I have been exploring some more with watercolours since my previous posts and thought it would be a nice idea to share the techniques with you that I have learned over the past week. This is a super long post from me!
First, here is the card that I am most pleased with. I completely cased the card and technique from the wonderful Betsy Veldman as seen here. I stamped and embossed my image using white embossing powder onto watercolour paper, I then generously applied distress inks in 5 different colours over the image, deliberately going over the lines. Once you have completed this, spray the whole piece with a mini mister to make the inks bleed prettily like watercolours and leave to dry. So easy, right?
There are many ways that you can achieve watercolour effects, even if you don’t own any! Let’s run through a few;
Ink Pads. You can turn any dye ink pad into a watercolour medium. Stamp your ink pad on to a craft sheet/acrylic block/glass tile and pick the colour up with a wet paintbrush. I like this method if I want to watercolour a small element quickly. Distress Inks are made for this, however I use all of my dye ink pads for this method and re-inkers are fantastic.
· Brush Pens. Brush the colour onto the stamp with your pen, spritz the stamp with water and stamp or stamp and spritz the paper with water or use the ink pad method. This is how I first learnt to watercolour stamp when I started crafting a number of years ago. My Marvy le Plume pens are still going strong!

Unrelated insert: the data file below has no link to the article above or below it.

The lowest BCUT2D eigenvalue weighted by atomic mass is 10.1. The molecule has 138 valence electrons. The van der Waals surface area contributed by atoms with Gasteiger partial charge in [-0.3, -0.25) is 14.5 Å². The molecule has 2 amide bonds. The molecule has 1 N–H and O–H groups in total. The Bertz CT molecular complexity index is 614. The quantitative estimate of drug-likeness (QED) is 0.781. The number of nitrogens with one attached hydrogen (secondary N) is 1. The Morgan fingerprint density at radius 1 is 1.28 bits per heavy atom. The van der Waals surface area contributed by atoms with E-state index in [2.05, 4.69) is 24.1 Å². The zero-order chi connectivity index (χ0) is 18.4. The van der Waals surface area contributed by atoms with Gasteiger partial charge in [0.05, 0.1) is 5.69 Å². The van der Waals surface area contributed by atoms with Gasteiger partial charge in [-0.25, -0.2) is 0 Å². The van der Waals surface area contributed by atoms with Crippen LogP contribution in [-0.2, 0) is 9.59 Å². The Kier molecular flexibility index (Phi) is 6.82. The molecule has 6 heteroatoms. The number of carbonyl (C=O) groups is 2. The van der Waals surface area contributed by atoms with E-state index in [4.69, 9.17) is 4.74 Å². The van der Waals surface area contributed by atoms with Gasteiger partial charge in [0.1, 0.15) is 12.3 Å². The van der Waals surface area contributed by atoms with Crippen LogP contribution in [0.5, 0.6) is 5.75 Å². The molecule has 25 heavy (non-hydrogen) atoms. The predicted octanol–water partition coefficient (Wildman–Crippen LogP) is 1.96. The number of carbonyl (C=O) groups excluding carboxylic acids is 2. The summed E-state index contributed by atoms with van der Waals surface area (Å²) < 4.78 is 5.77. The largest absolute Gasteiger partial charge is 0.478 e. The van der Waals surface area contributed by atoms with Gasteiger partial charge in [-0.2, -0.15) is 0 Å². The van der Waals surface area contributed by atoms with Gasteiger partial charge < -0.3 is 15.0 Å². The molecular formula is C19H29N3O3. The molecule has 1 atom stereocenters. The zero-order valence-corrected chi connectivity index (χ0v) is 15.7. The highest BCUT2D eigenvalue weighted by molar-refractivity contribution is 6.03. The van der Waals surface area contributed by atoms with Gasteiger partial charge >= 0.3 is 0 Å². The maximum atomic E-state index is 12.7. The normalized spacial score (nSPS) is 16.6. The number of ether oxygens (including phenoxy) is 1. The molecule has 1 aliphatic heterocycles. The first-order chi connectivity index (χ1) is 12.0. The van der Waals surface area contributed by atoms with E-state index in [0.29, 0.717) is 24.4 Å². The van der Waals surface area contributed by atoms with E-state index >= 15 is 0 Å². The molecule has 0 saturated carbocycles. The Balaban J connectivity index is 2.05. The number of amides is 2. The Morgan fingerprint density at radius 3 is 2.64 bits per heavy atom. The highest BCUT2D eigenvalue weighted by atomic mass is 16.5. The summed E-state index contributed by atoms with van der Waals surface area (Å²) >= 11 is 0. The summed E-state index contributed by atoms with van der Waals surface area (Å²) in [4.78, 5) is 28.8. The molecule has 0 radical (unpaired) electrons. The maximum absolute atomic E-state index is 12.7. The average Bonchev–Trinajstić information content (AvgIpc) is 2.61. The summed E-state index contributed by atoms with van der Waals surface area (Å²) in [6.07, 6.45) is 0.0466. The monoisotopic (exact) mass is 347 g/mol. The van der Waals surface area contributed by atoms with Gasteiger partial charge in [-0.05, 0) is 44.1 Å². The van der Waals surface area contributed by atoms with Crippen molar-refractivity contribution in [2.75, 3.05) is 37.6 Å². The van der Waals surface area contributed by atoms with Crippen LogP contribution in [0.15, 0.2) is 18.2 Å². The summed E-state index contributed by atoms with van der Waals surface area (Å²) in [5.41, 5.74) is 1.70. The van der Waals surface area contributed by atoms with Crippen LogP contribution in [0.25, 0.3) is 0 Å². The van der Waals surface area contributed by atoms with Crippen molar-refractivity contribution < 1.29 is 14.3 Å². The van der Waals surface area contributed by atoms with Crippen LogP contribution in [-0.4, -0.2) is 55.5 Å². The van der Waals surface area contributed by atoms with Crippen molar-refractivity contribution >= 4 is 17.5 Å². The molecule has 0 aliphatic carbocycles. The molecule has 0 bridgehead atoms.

· Watercolour Pencils. Well, obviously these are great for this, however I also like to use the shavings when I sharpen the pencil to create paint for a ‘wash’ when I am in a pinch and can’t find a specific colour.
· Chalks. I have quite a few palettes of chalk cubes which I rarely use. For best results, spritz the chalks a few minutes prior to use and then use a wet paintbrush to thoroughly wet the cube then paint. Leave the chalks to dry and they can be used again for their original purpose.
· Gelatos. These can be used directly on paper and then you would go over it with a wet paintbrush. I like to slice some of the gelato off the stick on to a Pringles lid, add a little water and ‘smush’ the water into the paint to create a thick paste, this can then be watered down. I’ve had great success adding mica powders to these, and the other great thing? Leave it in the lid to dry and simply wet to reuse, you can make your own custom colour palettes by mixing the gelato colours!
· Spray Inks. Spray on your sheet and use the ink as is or add a little water.
· Alcohol Inks. Drop some ink on a non stick craft sheet and go in with a wet paintbrush. This is good for very pale washes.
· Eyeshadow. I like to use old eye shadows by scraping off some of the powder on to a craft sheet and adding water. I have found that most shadows contain mica so they will add a shimmer to your finish. I picked up some vibrant matte purple and green shadows cheaply that create a really bright effect when used in this way.
· Food Colouring. Obviously this is an old school staple, I loved mixing my own colours to use when I was a kid, although I find that when you do mix them they tend to turn a sludgy colour. Gel food colouring is even better, especially if you want bold colour.
I am sure that there are many more, these are just the ones that I have acquainted myself with.